1966 Lamborghini 400 GT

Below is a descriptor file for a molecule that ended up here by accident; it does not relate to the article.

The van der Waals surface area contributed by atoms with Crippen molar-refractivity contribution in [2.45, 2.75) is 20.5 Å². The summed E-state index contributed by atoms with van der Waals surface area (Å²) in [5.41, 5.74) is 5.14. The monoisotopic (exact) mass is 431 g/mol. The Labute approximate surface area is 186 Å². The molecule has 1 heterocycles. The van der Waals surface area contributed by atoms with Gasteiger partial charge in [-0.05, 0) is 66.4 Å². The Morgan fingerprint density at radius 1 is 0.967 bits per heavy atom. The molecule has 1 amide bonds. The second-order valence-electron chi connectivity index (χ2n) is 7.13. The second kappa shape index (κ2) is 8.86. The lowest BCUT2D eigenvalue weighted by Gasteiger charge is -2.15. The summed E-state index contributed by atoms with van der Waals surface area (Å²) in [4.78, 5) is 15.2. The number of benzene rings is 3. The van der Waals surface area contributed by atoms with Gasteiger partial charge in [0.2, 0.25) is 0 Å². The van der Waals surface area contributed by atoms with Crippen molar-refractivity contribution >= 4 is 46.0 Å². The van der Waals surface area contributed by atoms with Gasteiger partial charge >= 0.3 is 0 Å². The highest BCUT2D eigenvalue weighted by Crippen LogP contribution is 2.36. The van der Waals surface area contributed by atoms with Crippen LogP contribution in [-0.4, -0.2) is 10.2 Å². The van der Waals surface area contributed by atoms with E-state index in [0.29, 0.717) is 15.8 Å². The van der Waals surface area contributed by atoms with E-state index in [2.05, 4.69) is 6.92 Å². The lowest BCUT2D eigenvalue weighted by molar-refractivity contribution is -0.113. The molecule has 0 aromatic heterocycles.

Lamborghini made an auspicious entry into the luxury sports-car market in 1963, unveiling Franco Scaglione’s provocative 350 GTV prototype at the Turin Auto Show. When the car went on sale in 1964, as the 350 GT, it had been restyled by Carrozzeria Touring, which employed its Superleggera fabrication method to create lightweight aluminum bodies with complex shapes and beautiful details. The 350 GT initially was powered by a 3.5-liter, four-cam V-12, but its engine was later enlarged to four liters and eventually mated to a Lamborghini-fabricated differential and 5-speed transmission. The company produced only a few two-seaters with the all-Lamborghini drivetrain; each was made of steel, except for an aluminum hood and decklid. Called the 400 GT and known colloquially today as the Interim, this model was overshadowed by the four-seat 400 GT 2+2. Though the 400 GT would be eclipsed by the audacious Miura and Espada models, the car offers a glimpse of Ferruccio Lamborghini’s original vision of the perfect grand tourer.